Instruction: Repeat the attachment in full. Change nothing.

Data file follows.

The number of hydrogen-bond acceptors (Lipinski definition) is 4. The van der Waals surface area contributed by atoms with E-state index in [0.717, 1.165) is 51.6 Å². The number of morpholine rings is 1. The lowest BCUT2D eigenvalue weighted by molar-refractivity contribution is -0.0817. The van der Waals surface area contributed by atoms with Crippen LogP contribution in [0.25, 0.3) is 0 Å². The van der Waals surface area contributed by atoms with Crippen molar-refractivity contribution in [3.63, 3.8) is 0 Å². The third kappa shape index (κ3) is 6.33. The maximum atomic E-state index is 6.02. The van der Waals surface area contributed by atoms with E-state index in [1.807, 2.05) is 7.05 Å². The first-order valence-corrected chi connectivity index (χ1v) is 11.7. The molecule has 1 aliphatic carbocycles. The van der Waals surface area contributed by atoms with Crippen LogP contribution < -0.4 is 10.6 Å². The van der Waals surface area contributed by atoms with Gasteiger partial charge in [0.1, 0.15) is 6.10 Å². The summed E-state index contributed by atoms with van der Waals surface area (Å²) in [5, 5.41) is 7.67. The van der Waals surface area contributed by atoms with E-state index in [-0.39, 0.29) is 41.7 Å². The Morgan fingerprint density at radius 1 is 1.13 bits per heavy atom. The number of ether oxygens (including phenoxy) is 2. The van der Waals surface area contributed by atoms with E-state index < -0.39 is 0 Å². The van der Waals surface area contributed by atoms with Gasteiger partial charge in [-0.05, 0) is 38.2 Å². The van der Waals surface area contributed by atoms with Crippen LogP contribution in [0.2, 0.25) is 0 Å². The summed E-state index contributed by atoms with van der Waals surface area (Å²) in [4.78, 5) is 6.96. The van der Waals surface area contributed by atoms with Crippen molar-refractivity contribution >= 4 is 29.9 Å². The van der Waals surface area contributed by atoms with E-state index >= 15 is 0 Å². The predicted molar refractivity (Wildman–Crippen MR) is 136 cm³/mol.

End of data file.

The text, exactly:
The number of hydrogen-bond acceptors (Lipinski definition) is 4. The van der Waals surface area contributed by atoms with E-state index in [0.717, 1.165) is 51.6 Å². The number of morpholine rings is 1. The lowest BCUT2D eigenvalue weighted by molar-refractivity contribution is -0.0817. The van der Waals surface area contributed by atoms with Crippen LogP contribution in [0.25, 0.3) is 0 Å². The van der Waals surface area contributed by atoms with Crippen molar-refractivity contribution in [3.63, 3.8) is 0 Å². The third kappa shape index (κ3) is 6.33. The maximum atomic E-state index is 6.02. The van der Waals surface area contributed by atoms with E-state index in [1.807, 2.05) is 7.05 Å². The first-order valence-corrected chi connectivity index (χ1v) is 11.7. The molecule has 1 aliphatic carbocycles. The van der Waals surface area contributed by atoms with Crippen LogP contribution < -0.4 is 10.6 Å². The van der Waals surface area contributed by atoms with Gasteiger partial charge in [0.1, 0.15) is 6.10 Å². The summed E-state index contributed by atoms with van der Waals surface area (Å²) in [5, 5.41) is 7.67. The van der Waals surface area contributed by atoms with E-state index in [-0.39, 0.29) is 41.7 Å². The Morgan fingerprint density at radius 1 is 1.13 bits per heavy atom. The number of ether oxygens (including phenoxy) is 2. The van der Waals surface area contributed by atoms with E-state index < -0.39 is 0 Å². The van der Waals surface area contributed by atoms with Gasteiger partial charge in [-0.05, 0) is 38.2 Å². The van der Waals surface area contributed by atoms with Crippen LogP contribution in [0.2, 0.25) is 0 Å². The summed E-state index contributed by atoms with van der Waals surface area (Å²) in [4.78, 5) is 6.96. The van der Waals surface area contributed by atoms with Crippen molar-refractivity contribution >= 4 is 29.9 Å². The van der Waals surface area contributed by atoms with E-state index >= 15 is 0 Å². The predicted molar refractivity (Wildman–Crippen MR) is 136 cm³/mol.